The Centerpiece of God’s Saving Purpose in the Universe

sun1This excerpt is taken from Foundations of Grace by Steven Lawson

The doctrines of grace are a cohesive system of theology in which the sovereignty of God is clearly displayed in the salvation of elect sinners. Not only is God acknowledged to reign over all of human history, both micro and macro, but He is also seen to be sovereign in the dispensing of His saving grace. From Genesis to Revelation, God is emphatically represented in Scripture as being absolutely determinative in bestowing His mercy. He is shown as choosing before the foundation of the world those whom He will save and then, within time, bringing it to pass.

The Apostle Paul clearly announced God’s sovereign grace in man’s salvation. He wrote that, from eternity, God chose, willed, decided, and planned to save some sinners. To elect is to choose, and God chose who would be saved. Paul wrote: “For he says to Moses, ‘I will have mercy on whom I have mercy, and I will have compassion on whom I have compassion.’ So then it depends not on human will or exertion, but on God, who has mercy” (Rom. 9:15–16). “This is to say, God decides whom He will save in order to display His glory: “He chose us in him before the foundation of the world, that we should be holy and blameless before him. In love he predestined us for adoption through Jesus Christ, according to the purpose of his will” (Eph. 1:4–5); “For we know, brothers loved by God, that he has chosen you” (1 Thess. 1:4); “God chose you as the firstfruits to be saved, through sanctification by the Spirit and belief in the truth” (2 Thess. 2:13); God “saved us and called us to a holy calling, not because of our works but because of his own purpose and grace, which he gave us in Christ Jesus before the ages began” (2 Tim. 1:9); and “Paul, a servant of God and an apostle of Jesus Christ, for the sake of the faith of God’s elect” (Titus 1:1).

The Apostle Peter and John taught precisely the same supreme authority of God in the salvation of His elect. Peter wrote: “Peter, an apostle of Jesus Christ, to those who are elect exiles of the dispersion in Pontus, Galatia, Cappadocia, Asia, and Bithynia” (1 Peter 1:1); and “Therefore, brothers, be all the more diligent to make your calling and election sure” (2 Peter 1:10). The Apostle John wrote: “The beast that you saw was, and is not, and is about to rise from the bottomless pit and go to destruction. And the dwellers on the earth whose names have not been written in the book of life from the foundation of the world will marvel to see the beast, because it was and is not and is to come” (Rev. 17:8).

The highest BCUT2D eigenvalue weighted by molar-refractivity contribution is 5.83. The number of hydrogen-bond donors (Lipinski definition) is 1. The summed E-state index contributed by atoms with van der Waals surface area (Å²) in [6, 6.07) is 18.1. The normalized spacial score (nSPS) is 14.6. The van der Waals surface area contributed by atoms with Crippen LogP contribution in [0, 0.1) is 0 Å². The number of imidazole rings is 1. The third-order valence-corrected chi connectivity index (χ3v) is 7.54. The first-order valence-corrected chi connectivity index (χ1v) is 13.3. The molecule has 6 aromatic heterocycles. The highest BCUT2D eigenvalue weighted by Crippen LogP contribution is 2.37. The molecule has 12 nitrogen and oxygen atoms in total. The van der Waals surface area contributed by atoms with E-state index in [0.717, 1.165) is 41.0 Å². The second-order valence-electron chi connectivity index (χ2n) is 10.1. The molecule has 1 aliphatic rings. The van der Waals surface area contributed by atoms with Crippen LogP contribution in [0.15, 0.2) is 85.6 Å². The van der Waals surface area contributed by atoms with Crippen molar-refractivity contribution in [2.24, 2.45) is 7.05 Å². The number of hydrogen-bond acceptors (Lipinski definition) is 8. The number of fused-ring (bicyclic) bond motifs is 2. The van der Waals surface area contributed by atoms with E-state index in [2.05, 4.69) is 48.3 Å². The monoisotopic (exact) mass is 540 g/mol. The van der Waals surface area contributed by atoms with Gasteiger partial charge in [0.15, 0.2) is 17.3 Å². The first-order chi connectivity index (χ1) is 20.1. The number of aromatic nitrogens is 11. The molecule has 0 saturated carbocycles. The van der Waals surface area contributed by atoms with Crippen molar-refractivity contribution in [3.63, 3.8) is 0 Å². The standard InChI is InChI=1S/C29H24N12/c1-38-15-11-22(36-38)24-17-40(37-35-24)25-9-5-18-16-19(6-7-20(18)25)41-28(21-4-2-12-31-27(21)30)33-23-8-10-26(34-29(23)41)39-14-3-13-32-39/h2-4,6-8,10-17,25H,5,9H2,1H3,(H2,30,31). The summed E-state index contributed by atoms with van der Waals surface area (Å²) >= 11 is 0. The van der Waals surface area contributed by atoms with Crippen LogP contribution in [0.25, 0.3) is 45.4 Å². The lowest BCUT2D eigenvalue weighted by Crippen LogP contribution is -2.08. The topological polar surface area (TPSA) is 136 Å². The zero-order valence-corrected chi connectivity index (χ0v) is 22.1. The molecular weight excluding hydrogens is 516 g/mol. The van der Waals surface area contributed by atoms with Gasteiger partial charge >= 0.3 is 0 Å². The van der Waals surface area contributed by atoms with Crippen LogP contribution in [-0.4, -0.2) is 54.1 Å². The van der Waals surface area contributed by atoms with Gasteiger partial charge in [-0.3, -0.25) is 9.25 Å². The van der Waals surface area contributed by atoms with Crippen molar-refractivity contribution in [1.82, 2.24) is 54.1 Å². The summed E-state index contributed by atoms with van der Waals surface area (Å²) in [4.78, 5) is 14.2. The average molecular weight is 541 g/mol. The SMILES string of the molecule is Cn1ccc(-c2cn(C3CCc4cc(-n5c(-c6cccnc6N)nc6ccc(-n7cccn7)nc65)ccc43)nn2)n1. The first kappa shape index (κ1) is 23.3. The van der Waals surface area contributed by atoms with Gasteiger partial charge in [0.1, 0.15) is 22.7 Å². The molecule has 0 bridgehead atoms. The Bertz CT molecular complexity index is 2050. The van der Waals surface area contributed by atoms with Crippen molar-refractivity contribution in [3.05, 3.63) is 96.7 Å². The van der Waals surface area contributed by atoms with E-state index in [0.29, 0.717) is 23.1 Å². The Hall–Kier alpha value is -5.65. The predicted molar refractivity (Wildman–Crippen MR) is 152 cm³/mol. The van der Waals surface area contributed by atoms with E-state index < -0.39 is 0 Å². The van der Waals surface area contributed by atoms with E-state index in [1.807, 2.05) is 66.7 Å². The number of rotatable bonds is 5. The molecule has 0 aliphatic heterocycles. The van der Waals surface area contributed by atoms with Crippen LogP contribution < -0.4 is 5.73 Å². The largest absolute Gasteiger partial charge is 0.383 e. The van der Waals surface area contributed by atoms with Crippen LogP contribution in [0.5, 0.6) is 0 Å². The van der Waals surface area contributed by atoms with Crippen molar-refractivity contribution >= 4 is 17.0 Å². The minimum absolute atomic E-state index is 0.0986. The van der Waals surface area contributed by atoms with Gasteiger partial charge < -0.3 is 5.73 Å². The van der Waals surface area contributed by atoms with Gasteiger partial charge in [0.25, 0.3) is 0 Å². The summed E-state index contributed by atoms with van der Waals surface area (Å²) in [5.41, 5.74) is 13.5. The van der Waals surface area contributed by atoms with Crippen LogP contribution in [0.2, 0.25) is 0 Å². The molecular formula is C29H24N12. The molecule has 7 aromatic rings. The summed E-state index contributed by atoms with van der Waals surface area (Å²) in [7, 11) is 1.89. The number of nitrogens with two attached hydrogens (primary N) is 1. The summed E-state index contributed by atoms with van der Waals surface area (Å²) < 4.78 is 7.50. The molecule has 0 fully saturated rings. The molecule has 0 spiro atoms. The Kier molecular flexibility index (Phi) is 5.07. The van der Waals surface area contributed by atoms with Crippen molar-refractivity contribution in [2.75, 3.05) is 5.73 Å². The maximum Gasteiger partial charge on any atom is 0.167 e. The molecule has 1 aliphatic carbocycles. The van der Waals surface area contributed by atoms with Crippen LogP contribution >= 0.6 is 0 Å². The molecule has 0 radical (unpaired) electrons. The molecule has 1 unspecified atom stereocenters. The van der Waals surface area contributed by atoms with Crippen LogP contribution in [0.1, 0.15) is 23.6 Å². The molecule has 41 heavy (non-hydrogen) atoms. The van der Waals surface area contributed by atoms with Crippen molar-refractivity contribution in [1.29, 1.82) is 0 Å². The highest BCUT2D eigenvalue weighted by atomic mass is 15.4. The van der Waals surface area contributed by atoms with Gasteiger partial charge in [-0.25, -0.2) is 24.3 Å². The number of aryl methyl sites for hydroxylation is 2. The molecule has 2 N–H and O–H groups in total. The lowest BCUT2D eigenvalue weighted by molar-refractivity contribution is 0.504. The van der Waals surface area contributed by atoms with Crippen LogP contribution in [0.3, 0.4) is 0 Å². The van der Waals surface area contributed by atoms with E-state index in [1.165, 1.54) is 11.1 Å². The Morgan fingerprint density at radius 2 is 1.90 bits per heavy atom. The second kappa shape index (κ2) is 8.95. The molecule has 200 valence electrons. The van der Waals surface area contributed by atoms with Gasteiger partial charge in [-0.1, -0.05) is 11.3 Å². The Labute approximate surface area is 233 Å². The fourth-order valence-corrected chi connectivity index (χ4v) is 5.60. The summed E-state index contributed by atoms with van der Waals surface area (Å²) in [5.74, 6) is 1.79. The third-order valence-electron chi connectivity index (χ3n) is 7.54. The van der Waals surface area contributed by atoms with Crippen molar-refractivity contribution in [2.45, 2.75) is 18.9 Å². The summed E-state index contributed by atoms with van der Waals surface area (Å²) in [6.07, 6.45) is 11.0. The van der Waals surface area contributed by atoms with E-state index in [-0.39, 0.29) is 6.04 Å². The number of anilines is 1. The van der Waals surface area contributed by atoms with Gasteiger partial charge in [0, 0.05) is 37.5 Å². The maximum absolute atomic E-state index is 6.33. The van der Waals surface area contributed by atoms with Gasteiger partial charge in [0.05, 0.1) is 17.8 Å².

In this system of theology, the glory of God is central. As every planet revolves around the blazing sun, every truth of sovereign grace rotates around this one fixed point—the glory of God. The unrivaled pre-eminence of God stands at the focal point of this theological universe. That God is to be the chief object of praise in the display of His grace is what energizes this solar system of truth. As the compass always points north, so the doctrines of grace constantly point upward toward the lofty heights of the glory of God.

What is God’s glory? The Bible speaks of God’s glory in two primary ways. First, there is the intrinsic glory of God, which is the sum total of all His divine perfections and attributes. It is who God is—His infinitely vast greatness. Glory in the Old Testament kabod originally meant “heaviness,” “importance,” or “significance.” It came to represent the stunning magnificence of certain objects, such as the blazing sun or the regal majesty displayed by a king. Hence, glory came to be used to describe the magnificent splendor and awesome radiance of God Himself revealed to man. In the New Testament, the word for “glory” is doxa, which means “an opinion” or “an estimate” of something. When used of someone’s reputation, it means “importance,” “greatness,” “renown,” or “significance.” God’s intrinsic glory is the revelation of the greatness of His divine attributes to His creatures. It involves God’s greatness and grandeur being manifested to sinners, especially in the salvation of man from sin. No one can add anything to God’s intrinsic glory. God is who He is, never diminishing, never increasing, forever the same, the sovereign Ruler, all-knowing, all-powerful, all-present, all-true, all-wise, loving, grace-giving, merciful, righteous, and wrathful. It is this intrinsic glory that God delights in making known to His creatures.

Second, the Bible also speaks of the ascribed glory of God, or the glory that is given to Him. Doxa also has to do with expressing praise to God based upon the revelation of His supreme majesty. The only rightful response to the display of God’s perfections must be to give Him glory. Man must bring the praise due His name. Man must give the worship that belongs exclusively to Him. The display of God’s intrinsic glory causes man to give ascribed glory to God. The more man beholds God’s intrinsic glory in salvation, the more man ascribes glory to God.

This, then, is the centerpiece of God’s saving purpose in the universe—the revelation and magnification of His own glory. This is what is at the very center of God’s being—the passionate pursuit of displaying His own glory for His own glory. This is what should be at the center of every human life—the promotion of the glory of God, that is, beholding and adoring His glory. This is what is primary in the salvation of every lost sinner—the revealing of the glory of God so that sinners might rejoice in the glory of God. No wonder Paul writes: “For from him and through him and to him are all things. To him be glory forever. Amen” (Rom. 11:36).

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